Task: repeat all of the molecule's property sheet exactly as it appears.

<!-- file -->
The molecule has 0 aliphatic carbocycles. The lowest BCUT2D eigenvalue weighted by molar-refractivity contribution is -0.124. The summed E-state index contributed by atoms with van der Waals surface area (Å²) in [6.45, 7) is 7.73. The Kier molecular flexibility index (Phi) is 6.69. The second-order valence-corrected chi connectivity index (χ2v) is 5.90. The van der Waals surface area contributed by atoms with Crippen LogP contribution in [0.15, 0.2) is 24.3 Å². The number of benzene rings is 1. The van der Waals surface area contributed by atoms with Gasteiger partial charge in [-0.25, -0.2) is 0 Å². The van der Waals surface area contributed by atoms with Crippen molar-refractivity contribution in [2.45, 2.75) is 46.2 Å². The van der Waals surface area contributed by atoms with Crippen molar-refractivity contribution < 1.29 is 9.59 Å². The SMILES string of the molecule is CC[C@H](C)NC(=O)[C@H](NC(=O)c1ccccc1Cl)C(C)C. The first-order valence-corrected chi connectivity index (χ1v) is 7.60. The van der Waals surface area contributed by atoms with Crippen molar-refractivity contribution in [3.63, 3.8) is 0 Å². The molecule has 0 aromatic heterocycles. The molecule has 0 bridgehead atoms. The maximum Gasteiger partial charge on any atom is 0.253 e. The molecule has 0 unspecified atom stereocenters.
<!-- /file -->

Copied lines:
The molecule has 0 aliphatic carbocycles. The lowest BCUT2D eigenvalue weighted by molar-refractivity contribution is -0.124. The summed E-state index contributed by atoms with van der Waals surface area (Å²) in [6.45, 7) is 7.73. The Kier molecular flexibility index (Phi) is 6.69. The second-order valence-corrected chi connectivity index (χ2v) is 5.90. The van der Waals surface area contributed by atoms with Crippen LogP contribution in [0.15, 0.2) is 24.3 Å². The number of benzene rings is 1. The van der Waals surface area contributed by atoms with Gasteiger partial charge in [-0.25, -0.2) is 0 Å². The van der Waals surface area contributed by atoms with Crippen molar-refractivity contribution in [2.45, 2.75) is 46.2 Å². The van der Waals surface area contributed by atoms with Crippen molar-refractivity contribution < 1.29 is 9.59 Å². The SMILES string of the molecule is CC[C@H](C)NC(=O)[C@H](NC(=O)c1ccccc1Cl)C(C)C. The first-order valence-corrected chi connectivity index (χ1v) is 7.60. The van der Waals surface area contributed by atoms with Crippen molar-refractivity contribution in [3.63, 3.8) is 0 Å². The molecule has 0 aromatic heterocycles. The molecule has 0 bridgehead atoms. The maximum Gasteiger partial charge on any atom is 0.253 e. The molecule has 0 unspecified atom stereocenters.